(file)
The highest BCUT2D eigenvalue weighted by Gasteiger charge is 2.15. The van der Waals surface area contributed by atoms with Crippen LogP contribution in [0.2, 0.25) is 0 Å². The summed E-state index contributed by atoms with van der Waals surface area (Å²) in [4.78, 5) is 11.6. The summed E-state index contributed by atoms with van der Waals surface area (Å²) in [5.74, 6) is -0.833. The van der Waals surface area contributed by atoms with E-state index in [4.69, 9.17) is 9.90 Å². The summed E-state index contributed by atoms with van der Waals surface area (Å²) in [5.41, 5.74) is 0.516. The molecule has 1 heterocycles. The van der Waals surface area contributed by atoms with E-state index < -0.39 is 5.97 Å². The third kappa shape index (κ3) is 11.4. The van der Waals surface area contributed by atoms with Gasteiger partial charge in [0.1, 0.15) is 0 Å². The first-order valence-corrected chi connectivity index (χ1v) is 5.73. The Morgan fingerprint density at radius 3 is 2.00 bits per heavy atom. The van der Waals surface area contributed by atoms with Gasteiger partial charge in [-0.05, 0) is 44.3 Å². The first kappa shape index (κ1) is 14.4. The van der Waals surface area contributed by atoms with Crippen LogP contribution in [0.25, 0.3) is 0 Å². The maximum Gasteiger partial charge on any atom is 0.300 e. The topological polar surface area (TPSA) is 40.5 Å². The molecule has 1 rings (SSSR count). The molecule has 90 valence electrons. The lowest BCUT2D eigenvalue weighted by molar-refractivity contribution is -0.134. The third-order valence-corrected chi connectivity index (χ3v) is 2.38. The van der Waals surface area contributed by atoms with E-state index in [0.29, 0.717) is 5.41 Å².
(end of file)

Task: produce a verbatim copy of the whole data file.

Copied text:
The highest BCUT2D eigenvalue weighted by Gasteiger charge is 2.15. The van der Waals surface area contributed by atoms with Crippen LogP contribution in [0.2, 0.25) is 0 Å². The summed E-state index contributed by atoms with van der Waals surface area (Å²) in [4.78, 5) is 11.6. The summed E-state index contributed by atoms with van der Waals surface area (Å²) in [5.74, 6) is -0.833. The van der Waals surface area contributed by atoms with E-state index in [4.69, 9.17) is 9.90 Å². The summed E-state index contributed by atoms with van der Waals surface area (Å²) in [5.41, 5.74) is 0.516. The molecule has 1 heterocycles. The van der Waals surface area contributed by atoms with E-state index < -0.39 is 5.97 Å². The third kappa shape index (κ3) is 11.4. The van der Waals surface area contributed by atoms with Gasteiger partial charge in [0.1, 0.15) is 0 Å². The first-order valence-corrected chi connectivity index (χ1v) is 5.73. The Morgan fingerprint density at radius 3 is 2.00 bits per heavy atom. The van der Waals surface area contributed by atoms with Gasteiger partial charge in [-0.05, 0) is 44.3 Å². The first kappa shape index (κ1) is 14.4. The van der Waals surface area contributed by atoms with Crippen LogP contribution in [0.25, 0.3) is 0 Å². The maximum Gasteiger partial charge on any atom is 0.300 e. The topological polar surface area (TPSA) is 40.5 Å². The molecule has 1 rings (SSSR count). The molecule has 90 valence electrons. The lowest BCUT2D eigenvalue weighted by molar-refractivity contribution is -0.134. The third-order valence-corrected chi connectivity index (χ3v) is 2.38. The van der Waals surface area contributed by atoms with E-state index in [0.29, 0.717) is 5.41 Å².